Kentucky Police Tweeted A Rape Joke During The Super Bowl & It’ll Infuriate You

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The Kentucky State Police department tweeted a rape joke about Rob Gronkowski during the Super Bowl from its official account and then swiftly deleted it. According to the Kentucky Courier Journal, the post referenced Patriots tight end Rob Gronkowski and was meant to dissuade readers from driving while intoxicated. Instead, it incited an angry reaction from Alison Lundergan Grimes, Kentucky's Secretary of State, who said that the department needed to issue an apology.

"Enjoy watching @Robgronkowski (TE) play but if you drink & drive...your tight-end may end up in jail! #designateddriver," read the tweet. It featured a GIF of a falling bar of soap. The GIF is a reference to "Don't drop the soap," a crude joke that's been around since at least the early 2000s and implies that a prison inmate who drops a bar of soap in the shower could be anally raped by another inmate when they bend down to retrieve it.

After the Kentucky Courier Journal contacted the department for comment, the tweet was deleted, according to the Journal.

The description on the department's Twitter account reads, "KSP has defined itself as a professional, detailed and efficient law enforcement agency dedicated to preserving law and order for the protection of its citizens." The account has over 51,000 followers and tweets frequently, including occasional attempts at humor. It posted many warnings against drinking and driving throughout the Super Bowl, including another that seems to reference the conditions in jail: "Here are your options for dinner if you decide to #DrinkAndDrive after the #SuperBowl," it said, "Soup or bowl?"

Secretary Grimes called for an apology from KSP on Twitter shortly after the tweet was posted and deleted. "Rape & sexual assault are not joking matters," she wrote. "Citizens expect & deserve better of law enforcement. An apology to victims everywhere from @kystatepolice is needed."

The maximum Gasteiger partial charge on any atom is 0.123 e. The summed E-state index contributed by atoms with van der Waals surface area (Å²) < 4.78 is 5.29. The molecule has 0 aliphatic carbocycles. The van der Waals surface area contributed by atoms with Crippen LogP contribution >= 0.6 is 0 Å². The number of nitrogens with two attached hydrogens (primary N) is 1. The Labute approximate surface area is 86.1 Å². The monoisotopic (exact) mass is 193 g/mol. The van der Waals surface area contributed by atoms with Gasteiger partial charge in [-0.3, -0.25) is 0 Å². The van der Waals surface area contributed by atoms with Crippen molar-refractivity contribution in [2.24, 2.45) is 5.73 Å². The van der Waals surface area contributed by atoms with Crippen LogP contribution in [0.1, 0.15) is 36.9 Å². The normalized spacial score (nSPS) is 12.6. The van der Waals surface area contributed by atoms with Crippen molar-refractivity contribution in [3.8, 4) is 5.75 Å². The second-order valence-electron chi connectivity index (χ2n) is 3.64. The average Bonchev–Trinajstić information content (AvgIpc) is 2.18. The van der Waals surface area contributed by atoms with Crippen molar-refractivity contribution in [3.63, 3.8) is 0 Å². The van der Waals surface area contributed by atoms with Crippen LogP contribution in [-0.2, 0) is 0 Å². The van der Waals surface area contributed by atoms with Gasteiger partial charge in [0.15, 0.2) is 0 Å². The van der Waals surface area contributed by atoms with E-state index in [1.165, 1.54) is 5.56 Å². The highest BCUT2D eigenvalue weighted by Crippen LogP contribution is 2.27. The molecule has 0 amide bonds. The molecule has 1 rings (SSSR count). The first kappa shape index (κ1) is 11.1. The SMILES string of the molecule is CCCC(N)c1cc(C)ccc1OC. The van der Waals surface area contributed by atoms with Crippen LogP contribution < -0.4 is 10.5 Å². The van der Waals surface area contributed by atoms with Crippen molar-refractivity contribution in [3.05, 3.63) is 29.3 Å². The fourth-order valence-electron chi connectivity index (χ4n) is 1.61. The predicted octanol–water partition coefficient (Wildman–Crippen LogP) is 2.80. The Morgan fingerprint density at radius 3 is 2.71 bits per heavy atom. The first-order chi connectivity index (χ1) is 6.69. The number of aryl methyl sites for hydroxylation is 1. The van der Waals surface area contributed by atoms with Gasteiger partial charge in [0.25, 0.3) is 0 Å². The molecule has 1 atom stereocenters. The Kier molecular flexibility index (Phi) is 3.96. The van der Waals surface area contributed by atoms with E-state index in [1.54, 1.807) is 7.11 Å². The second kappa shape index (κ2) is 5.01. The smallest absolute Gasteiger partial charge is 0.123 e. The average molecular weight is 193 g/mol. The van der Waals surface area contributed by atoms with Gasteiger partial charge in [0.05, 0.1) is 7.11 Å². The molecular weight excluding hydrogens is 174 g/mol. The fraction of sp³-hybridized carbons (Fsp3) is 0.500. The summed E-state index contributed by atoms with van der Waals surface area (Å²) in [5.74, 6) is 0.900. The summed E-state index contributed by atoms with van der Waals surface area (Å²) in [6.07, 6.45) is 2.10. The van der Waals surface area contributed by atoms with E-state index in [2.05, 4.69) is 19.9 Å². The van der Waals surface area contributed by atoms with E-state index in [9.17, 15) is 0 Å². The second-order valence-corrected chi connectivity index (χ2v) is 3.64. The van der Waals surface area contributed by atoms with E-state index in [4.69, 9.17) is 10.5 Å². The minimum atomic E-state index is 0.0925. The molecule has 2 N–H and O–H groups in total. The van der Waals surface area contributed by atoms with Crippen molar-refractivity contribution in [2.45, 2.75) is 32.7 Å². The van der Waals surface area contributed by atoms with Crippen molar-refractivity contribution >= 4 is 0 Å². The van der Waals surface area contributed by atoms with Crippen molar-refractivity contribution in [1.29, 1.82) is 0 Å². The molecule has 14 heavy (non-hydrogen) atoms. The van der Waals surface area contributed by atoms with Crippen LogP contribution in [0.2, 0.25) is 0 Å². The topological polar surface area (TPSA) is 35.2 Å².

It's horrifying for a police department to even jokingly lend any credence to the idea that the people it arrests will likely be raped while imprisoned. Police are supposed to keep people safe; this tweet treats the safety of inmates' bodies with total indifference. It references rape as though it is a casual — and even acceptable — byproduct of going to jail.

Then there's the fact that prison rape is actually a real, systemic problem. 200,000 people were sexually abused in 2011 while imprisoned in U.S. detention facilities. More than 3 percent of all people in jail in 2012 reported having been sexually abused, and the number was much higher — 9.5 percent — for youths in juvenile detention. Rape that occurs in prisons is rarely treated with the same severity as rape that occurs elsewhere, and jokes like this perpetuate the idea that prison rape isn't a serious issue. Whether or not it happens in prison, rape isn't a laughing matter. It's a horrible, and often traumatic and life-changing, crime.

Of course, KSP says that it does take prison rape seriously and responds to reported violations with due diligence. "The Kentucky State Police investigates allegations of criminal sexual abuse when requested by Kentucky Department of Corrections facilities," reads a 2017 letter from a KSP official to the commissioner of the state's Department of Corrections, surfaced by the Kentucky Courier Journal. "All KSP troopers receive training in sexual abuse investigations."

The Department of Corrections says that it has a "zero tolerance [policy] toward all forms of sexual abuse and sexual harassment" that allows it to operate "in compliance with Section 115.22 of the Prison Rape Elimination Act (PREA) Standards."

KSP has not yet commented on its tweet or its decision to delete it.